Tag Archives: Huang Jia Wei

COVID-19 pop culture foreshadowings

There are some who maintain that our puppeteers, aka The Powers That Be (TPTB), engage in “predictive programming” of the masses. According to one definition:

Predictive programming is a subtle form of psychological conditioning provided by the media to acquaint the public with planned societal changes to be implemented by TPTB.
If and when these changes are put through, the public will already be familiarized with them and will accept them as ‘natural progressions’, as Alan Watt (*) calls it; thus lessening any possible public resistance and commotion.
Predictive programming therefore may be considered as a veiled form of preemptive mass manipulation or mind control, courtesy of our puppet masters.

If you go to this link, you’ll find some examples of predictive programming in movies. Below are links to FOTM posts on predictive programming:

The COVID-19 Wuhan virus pandemic also has foreshadowings.

(1) 2003 TV Show “Dead Zone”

Eerily, the “Dead Zone” TV show from 2003 was about a “mysterious flu virus” that “originated from China” which causes high fever and respiratory distress, and talks about quarantine/lockdown, wearing protective masks, and the anti-malarial drug Hydroxychloroquine as the cure. That’s way too many “coincidences” for my taste.

(2) 2012 EU Comic Book

Then there is that 2012 European Union (EU) comic book on a virus pandemic and lockdown.

Steve Watson of Summit News alerts us to the “strange” comic book that “eerily predicted almost exactly what has unfolded with the Covid-19 global pandemic”. A globalist’s wet dream come true, the book ends with unelected globalist bureaucrats saving the day and the planet.

Authored by J. D. Morvan and Huang Jia Wei, the comic book Infected was a production of the Directorate-General of the European Commission’s International Cooperation and Development, and is described by the EU as: “While the story may be fictional, it is nevertheless intertwined with some factual information.”

Curiously, the graphic novel was not intended for widespread public consumption. Only a few hundred of Infected were published, distributed to institutions within the EU.

Here are the similarities of Infected the comic book and the COVID-19 pademic:

  • Infected features the transmission of a novel virus from animals to humans in a crowded wet market in China, just as we originally were told the COVID-19 coronavirus had come from bats sold in a wet market in Wuhan, China.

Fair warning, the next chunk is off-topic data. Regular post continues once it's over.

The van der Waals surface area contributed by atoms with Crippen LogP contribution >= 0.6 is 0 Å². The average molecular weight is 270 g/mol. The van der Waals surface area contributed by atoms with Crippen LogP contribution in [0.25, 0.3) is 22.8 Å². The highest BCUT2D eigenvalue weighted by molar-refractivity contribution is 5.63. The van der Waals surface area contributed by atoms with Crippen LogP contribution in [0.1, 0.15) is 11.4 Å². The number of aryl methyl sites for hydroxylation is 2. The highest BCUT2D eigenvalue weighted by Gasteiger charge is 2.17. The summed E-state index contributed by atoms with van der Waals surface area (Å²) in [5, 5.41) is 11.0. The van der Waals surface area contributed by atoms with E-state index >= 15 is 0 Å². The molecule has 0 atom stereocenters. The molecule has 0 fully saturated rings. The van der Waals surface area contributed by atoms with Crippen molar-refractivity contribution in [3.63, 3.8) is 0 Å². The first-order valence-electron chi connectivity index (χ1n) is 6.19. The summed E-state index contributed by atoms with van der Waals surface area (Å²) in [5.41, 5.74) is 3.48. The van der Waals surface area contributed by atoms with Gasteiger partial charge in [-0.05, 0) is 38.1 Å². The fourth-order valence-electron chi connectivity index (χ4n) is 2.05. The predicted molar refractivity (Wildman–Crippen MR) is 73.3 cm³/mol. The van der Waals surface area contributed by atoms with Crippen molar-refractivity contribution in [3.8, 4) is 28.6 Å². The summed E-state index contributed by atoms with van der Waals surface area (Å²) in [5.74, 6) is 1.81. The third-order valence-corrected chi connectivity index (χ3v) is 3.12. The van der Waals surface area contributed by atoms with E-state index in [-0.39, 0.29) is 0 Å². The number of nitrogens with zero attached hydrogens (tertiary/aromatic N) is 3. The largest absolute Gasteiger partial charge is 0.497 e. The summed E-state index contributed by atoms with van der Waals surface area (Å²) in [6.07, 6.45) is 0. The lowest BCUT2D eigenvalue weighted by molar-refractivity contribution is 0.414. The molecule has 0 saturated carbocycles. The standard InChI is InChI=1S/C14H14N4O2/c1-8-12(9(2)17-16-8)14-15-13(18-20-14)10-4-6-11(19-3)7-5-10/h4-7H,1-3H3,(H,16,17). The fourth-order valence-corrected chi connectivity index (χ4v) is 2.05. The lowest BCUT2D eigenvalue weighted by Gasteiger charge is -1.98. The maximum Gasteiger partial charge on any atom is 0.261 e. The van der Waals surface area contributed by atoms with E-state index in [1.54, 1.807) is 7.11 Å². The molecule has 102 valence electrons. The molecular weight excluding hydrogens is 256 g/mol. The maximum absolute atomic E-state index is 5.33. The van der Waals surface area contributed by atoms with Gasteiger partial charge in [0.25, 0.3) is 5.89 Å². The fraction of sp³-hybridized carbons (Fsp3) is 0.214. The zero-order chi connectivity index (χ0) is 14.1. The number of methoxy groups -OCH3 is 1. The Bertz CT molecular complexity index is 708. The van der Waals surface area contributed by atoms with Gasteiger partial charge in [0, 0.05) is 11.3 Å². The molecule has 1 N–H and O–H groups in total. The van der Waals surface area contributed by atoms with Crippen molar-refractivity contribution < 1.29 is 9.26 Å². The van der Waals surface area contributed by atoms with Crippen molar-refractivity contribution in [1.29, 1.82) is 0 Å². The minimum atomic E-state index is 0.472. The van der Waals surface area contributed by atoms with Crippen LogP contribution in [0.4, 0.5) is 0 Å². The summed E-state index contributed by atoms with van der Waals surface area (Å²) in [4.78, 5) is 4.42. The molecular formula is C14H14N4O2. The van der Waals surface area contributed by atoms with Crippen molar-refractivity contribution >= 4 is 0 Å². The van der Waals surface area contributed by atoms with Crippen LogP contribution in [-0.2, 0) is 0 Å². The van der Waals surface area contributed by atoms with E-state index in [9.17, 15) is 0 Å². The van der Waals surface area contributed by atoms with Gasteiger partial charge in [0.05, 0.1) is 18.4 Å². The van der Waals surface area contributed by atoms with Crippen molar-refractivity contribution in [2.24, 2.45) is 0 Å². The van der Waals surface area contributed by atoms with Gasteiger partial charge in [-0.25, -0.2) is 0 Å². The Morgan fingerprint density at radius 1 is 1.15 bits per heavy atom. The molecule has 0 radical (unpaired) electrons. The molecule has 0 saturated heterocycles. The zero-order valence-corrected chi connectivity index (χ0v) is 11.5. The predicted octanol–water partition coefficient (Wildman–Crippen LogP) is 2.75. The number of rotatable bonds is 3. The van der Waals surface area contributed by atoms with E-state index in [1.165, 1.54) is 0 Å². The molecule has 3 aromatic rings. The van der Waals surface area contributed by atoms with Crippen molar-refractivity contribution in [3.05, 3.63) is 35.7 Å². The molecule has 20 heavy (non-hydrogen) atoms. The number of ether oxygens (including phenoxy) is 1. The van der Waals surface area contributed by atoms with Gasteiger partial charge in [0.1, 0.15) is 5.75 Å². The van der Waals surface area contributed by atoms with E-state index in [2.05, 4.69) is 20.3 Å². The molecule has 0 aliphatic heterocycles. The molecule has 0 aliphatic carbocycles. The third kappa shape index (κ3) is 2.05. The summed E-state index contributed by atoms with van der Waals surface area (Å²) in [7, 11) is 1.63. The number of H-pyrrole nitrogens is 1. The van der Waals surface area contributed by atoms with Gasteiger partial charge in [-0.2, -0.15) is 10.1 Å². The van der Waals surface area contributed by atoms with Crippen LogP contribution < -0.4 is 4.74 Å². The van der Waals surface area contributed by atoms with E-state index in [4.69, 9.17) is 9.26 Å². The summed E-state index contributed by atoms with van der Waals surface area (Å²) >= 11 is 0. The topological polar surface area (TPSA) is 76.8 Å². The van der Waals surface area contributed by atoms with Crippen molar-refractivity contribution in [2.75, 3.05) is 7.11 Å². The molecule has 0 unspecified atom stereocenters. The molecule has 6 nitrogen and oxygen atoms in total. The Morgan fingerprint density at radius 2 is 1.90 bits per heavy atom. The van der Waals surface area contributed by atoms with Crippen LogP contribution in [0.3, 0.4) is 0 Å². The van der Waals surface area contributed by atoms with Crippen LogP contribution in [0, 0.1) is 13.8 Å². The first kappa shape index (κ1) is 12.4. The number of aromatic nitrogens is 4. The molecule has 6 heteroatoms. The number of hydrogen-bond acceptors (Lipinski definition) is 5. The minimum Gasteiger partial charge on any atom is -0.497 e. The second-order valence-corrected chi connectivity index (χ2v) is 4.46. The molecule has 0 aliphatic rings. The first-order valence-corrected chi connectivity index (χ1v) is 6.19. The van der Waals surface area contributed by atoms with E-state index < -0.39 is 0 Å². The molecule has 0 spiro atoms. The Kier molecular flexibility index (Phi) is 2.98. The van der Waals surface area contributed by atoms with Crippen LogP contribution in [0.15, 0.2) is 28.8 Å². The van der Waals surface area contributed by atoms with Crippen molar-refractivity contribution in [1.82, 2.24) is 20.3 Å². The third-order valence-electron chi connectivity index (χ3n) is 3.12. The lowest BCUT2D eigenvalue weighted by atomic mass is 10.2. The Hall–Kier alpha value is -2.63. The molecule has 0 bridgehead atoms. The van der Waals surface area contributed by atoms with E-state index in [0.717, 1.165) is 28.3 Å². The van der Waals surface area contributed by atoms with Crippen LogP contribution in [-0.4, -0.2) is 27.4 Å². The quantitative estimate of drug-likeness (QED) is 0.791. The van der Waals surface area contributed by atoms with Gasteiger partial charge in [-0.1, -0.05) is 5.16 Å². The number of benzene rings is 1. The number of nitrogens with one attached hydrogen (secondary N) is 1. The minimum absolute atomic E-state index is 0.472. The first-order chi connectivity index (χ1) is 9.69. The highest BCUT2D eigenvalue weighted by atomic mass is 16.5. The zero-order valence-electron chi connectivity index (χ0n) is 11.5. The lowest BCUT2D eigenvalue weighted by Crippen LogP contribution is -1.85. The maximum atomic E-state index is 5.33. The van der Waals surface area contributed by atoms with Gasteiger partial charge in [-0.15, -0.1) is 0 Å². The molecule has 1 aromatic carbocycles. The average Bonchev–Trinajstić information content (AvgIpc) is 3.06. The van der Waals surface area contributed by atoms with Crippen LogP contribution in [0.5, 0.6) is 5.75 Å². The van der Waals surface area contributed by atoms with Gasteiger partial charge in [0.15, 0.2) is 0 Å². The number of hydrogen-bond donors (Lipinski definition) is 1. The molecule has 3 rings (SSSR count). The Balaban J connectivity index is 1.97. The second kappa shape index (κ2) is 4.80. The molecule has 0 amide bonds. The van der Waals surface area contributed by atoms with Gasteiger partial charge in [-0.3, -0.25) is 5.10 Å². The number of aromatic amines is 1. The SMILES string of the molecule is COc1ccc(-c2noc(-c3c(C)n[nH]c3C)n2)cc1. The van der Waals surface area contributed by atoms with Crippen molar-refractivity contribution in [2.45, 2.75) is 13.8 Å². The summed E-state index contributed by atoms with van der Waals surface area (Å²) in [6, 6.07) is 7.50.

• The graphic novel depicts scientists inside a lab in China experimenting with deadly pathogens, just as a U.S. government report (and Secretary of State Mike Pompeo as well) says the COVID-19 virus most likely was produced in a lab in Wuhan, which is China’s equivalent of the CDC, and “accidentally” got out.

  • Infection suggests that air travel would exacerbate the spread of the virus. One character in the graphic novel says: “You’d have headed back to Europe, the US, Latin America, or Australia as planned via an international airport.”
  • Infection depicts a global health organisation’s failure to act quickly enough to stop a pandemic, just as the World Health Organization (WHO) is criticized for its slow action on COVID-19 and for its bias in favor of China.
  • As with the COVID-19 pandemic, the EU comic book also depicts draconian safety measures against the virus, including social distancing, which make everyday life “totally unbearable”.
  • In the comic book, globalists are lauded for helping develop and distribute a vaccine to the world, just as Bill Gates is applauded for funding production of the seven most promising ideas for a COVID-19 vaccine.
  • Infection concludes with an EU Parliament hearing in which Brussels pushes for more integrated European cooperation on global health matters, mirroring a real life initiative known as ‘One health’.

To read and download the graphic novel Infected, click here.

Lastly, while not predictive programming, the idea of a social-distancing lockdown originated in a 15-year-old girl’s 2006 high school science project.

As reported by Ollie Reed Jr. for Albuquerque Journal, in 2006, Laura Glass, with some guidance from her dad Robert J. Glass, a complex-systems analyst with Sandia National Laboratories, devised a computer simulation that showed how people – family members, co-workers, students in schools, people in social situations – interact. What she discovered was that school kids came in contact with about 140 people a day, more than any other group. Based on that finding, her computer program showed that in a hypothetical town of 10,000 people, 5,000 would be infected during a pandemic if no measures were taken, but only 500 would be infected if the schools were closed, i.e., locked down.

Robert Glass incorporated his daughter’s lockdown idea in a paper, titled “Targeted Social Distancing Designs for Pandemic Influenza,” for Bush Administration’s Homeland Security Secretary Michael Chertoff for a Cabinet-level tabletop exercise at the White House. The question posed was what could be done to avoid disaster if there was no vaccine and limited antiviral supplies.

Glass’s paper set out a model for forced separation of people in a pandemic, and called for what amounts to a totalitarian lockdown.

Robert Glass told Albuquerque Journal: “I thought, ‘That’s exactly what Laura is working on.’ Her model was right there on the computer. I realized that was something important. I discussed it with her. She said, ‘Why don’t you close the schools?’ I was taking advice from my (high school) daughter.”

See also:

~Eowyn

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